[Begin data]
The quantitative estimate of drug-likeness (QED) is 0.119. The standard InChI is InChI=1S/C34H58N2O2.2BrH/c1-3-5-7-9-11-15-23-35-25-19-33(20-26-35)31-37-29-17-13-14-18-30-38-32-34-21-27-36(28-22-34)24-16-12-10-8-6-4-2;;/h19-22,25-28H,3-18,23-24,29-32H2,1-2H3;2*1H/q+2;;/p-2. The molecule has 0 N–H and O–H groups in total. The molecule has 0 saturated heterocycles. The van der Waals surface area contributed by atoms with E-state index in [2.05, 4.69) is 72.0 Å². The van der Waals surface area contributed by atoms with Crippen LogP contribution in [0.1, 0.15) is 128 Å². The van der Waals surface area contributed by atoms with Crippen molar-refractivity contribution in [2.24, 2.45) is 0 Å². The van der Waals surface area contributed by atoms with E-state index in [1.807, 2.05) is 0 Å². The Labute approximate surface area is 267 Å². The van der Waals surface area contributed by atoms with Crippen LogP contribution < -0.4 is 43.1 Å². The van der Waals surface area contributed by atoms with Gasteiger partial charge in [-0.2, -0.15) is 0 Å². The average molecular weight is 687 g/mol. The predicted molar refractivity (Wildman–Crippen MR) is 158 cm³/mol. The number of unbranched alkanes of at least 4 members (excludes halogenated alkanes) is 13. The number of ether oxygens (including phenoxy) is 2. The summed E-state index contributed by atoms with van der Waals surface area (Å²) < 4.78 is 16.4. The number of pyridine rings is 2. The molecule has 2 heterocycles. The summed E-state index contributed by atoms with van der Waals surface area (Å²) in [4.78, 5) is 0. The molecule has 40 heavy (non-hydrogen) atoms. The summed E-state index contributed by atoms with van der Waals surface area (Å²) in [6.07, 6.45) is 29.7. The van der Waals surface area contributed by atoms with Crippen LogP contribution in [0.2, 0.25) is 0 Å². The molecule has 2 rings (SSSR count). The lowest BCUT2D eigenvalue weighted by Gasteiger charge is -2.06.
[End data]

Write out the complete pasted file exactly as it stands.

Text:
The quantitative estimate of drug-likeness (QED) is 0.119. The standard InChI is InChI=1S/C34H58N2O2.2BrH/c1-3-5-7-9-11-15-23-35-25-19-33(20-26-35)31-37-29-17-13-14-18-30-38-32-34-21-27-36(28-22-34)24-16-12-10-8-6-4-2;;/h19-22,25-28H,3-18,23-24,29-32H2,1-2H3;2*1H/q+2;;/p-2. The molecule has 0 N–H and O–H groups in total. The molecule has 0 saturated heterocycles. The van der Waals surface area contributed by atoms with E-state index in [2.05, 4.69) is 72.0 Å². The van der Waals surface area contributed by atoms with Crippen LogP contribution in [0.1, 0.15) is 128 Å². The van der Waals surface area contributed by atoms with Crippen molar-refractivity contribution in [2.24, 2.45) is 0 Å². The van der Waals surface area contributed by atoms with E-state index in [1.807, 2.05) is 0 Å². The Labute approximate surface area is 267 Å². The van der Waals surface area contributed by atoms with Crippen LogP contribution < -0.4 is 43.1 Å². The van der Waals surface area contributed by atoms with Gasteiger partial charge in [-0.2, -0.15) is 0 Å². The average molecular weight is 687 g/mol. The predicted molar refractivity (Wildman–Crippen MR) is 158 cm³/mol. The number of unbranched alkanes of at least 4 members (excludes halogenated alkanes) is 13. The number of ether oxygens (including phenoxy) is 2. The summed E-state index contributed by atoms with van der Waals surface area (Å²) < 4.78 is 16.4. The number of pyridine rings is 2. The molecule has 2 heterocycles. The summed E-state index contributed by atoms with van der Waals surface area (Å²) in [4.78, 5) is 0. The molecule has 40 heavy (non-hydrogen) atoms. The summed E-state index contributed by atoms with van der Waals surface area (Å²) in [6.07, 6.45) is 29.7. The van der Waals surface area contributed by atoms with Crippen LogP contribution in [0.2, 0.25) is 0 Å². The molecule has 2 rings (SSSR count). The lowest BCUT2D eigenvalue weighted by Gasteiger charge is -2.06.